"...concerning the difference whereof made by a continued reparation in taking out the old planks and putting in new [...] and if some man kept the old planks as they were taken out, and by putting them afterwards together in the same order, had again made a ship of them."
Here obviously arises a dispute concerning what is really Theseus' ship: the reconstructed ship with all the original planks, which have been put in the same order and kept the same relations and proportions, or the "original" ship in which have been completely substituted all the planks.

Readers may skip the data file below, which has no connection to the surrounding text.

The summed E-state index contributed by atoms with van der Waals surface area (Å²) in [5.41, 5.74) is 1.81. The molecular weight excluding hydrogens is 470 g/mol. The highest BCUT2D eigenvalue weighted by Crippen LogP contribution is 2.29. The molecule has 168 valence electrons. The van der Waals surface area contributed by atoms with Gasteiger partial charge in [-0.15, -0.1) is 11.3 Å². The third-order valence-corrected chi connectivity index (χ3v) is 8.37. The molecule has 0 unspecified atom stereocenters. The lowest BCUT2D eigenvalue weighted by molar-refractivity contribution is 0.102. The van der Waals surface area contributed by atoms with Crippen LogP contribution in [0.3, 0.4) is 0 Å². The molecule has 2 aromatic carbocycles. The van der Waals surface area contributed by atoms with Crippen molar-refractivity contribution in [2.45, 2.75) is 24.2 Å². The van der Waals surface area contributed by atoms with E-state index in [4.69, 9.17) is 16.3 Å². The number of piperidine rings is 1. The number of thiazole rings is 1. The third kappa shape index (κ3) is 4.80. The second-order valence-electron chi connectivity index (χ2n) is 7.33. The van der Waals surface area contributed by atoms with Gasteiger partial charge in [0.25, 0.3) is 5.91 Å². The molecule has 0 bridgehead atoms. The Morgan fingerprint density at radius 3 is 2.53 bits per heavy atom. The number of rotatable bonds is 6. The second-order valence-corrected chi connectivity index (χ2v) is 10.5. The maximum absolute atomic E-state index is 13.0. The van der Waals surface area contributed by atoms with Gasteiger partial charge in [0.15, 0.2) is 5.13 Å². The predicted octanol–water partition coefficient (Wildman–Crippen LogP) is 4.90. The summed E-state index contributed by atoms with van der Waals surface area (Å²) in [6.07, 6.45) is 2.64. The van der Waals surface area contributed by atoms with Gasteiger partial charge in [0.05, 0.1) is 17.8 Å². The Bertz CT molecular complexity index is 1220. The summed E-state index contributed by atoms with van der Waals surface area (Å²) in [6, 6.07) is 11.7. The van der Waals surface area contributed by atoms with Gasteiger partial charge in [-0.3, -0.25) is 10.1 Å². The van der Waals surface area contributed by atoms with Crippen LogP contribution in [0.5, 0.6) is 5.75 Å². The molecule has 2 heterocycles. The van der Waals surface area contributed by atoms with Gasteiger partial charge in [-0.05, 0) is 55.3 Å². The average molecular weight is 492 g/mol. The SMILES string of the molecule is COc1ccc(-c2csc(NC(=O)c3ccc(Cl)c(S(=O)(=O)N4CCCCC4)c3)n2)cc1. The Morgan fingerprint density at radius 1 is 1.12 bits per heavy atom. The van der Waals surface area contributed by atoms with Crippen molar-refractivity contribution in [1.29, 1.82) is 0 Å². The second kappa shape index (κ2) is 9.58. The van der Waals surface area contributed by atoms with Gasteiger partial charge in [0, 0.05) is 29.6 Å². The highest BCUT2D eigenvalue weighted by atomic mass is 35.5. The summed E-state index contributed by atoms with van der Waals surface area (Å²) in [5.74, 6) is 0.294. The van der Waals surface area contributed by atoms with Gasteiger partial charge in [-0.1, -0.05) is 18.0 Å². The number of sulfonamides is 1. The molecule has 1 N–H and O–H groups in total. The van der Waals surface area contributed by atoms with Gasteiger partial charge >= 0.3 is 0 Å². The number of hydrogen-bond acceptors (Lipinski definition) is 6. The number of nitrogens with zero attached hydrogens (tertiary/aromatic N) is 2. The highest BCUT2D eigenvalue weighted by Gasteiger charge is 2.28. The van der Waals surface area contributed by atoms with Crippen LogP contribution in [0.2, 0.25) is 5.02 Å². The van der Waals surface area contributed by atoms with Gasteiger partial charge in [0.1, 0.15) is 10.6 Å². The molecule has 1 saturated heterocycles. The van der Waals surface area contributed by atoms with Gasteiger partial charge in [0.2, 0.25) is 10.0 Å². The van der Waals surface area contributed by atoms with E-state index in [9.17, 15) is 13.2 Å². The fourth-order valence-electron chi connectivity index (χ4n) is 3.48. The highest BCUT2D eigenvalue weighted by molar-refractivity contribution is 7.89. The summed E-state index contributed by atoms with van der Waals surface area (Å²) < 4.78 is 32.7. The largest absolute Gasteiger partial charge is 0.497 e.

Our proposal of solution to the problem is that the question what is really Theseus' ship is not adequately set out, because we cannot say what is really Theseus' ship. The reason is that there is no ship independently of the interests and points of view; there is no ship independently of the conceptual means, which are involved when the transformations of the ship have taken place so to continue using it for certain ends, as well as trying to answer to the question what is Theseus' ship.